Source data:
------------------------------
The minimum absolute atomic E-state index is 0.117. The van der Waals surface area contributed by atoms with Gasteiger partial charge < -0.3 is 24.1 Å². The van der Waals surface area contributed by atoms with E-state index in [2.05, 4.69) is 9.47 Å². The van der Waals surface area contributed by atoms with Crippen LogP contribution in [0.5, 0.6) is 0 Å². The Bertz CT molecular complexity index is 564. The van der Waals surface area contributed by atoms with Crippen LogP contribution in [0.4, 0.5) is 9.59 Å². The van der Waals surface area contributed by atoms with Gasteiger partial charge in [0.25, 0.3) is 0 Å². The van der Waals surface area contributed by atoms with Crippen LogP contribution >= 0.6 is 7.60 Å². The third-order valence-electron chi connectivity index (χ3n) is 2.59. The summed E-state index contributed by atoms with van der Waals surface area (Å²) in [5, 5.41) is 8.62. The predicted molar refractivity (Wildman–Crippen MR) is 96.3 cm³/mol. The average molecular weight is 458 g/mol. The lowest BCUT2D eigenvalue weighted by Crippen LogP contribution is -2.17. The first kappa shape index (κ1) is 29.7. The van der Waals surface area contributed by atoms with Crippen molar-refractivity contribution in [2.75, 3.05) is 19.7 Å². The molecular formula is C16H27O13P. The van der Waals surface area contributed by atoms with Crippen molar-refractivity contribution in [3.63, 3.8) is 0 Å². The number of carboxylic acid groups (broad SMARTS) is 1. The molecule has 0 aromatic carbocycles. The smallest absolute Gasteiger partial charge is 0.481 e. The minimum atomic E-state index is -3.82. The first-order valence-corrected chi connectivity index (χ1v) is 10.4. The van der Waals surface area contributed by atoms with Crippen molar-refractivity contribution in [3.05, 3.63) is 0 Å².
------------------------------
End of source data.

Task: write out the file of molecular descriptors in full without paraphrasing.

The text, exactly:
The minimum absolute atomic E-state index is 0.117. The van der Waals surface area contributed by atoms with Gasteiger partial charge < -0.3 is 24.1 Å². The van der Waals surface area contributed by atoms with E-state index in [2.05, 4.69) is 9.47 Å². The van der Waals surface area contributed by atoms with Crippen LogP contribution in [0.5, 0.6) is 0 Å². The Bertz CT molecular complexity index is 564. The van der Waals surface area contributed by atoms with Crippen LogP contribution in [0.4, 0.5) is 9.59 Å². The van der Waals surface area contributed by atoms with Gasteiger partial charge in [0.25, 0.3) is 0 Å². The van der Waals surface area contributed by atoms with Crippen LogP contribution >= 0.6 is 7.60 Å². The third-order valence-electron chi connectivity index (χ3n) is 2.59. The summed E-state index contributed by atoms with van der Waals surface area (Å²) in [5, 5.41) is 8.62. The predicted molar refractivity (Wildman–Crippen MR) is 96.3 cm³/mol. The average molecular weight is 458 g/mol. The lowest BCUT2D eigenvalue weighted by Crippen LogP contribution is -2.17. The first kappa shape index (κ1) is 29.7. The van der Waals surface area contributed by atoms with Crippen molar-refractivity contribution in [2.75, 3.05) is 19.7 Å². The molecular formula is C16H27O13P. The van der Waals surface area contributed by atoms with Crippen molar-refractivity contribution in [3.63, 3.8) is 0 Å². The number of carboxylic acid groups (broad SMARTS) is 1. The molecule has 0 aromatic carbocycles. The smallest absolute Gasteiger partial charge is 0.481 e. The minimum atomic E-state index is -3.82. The first-order valence-corrected chi connectivity index (χ1v) is 10.4. The van der Waals surface area contributed by atoms with Crippen molar-refractivity contribution in [3.05, 3.63) is 0 Å².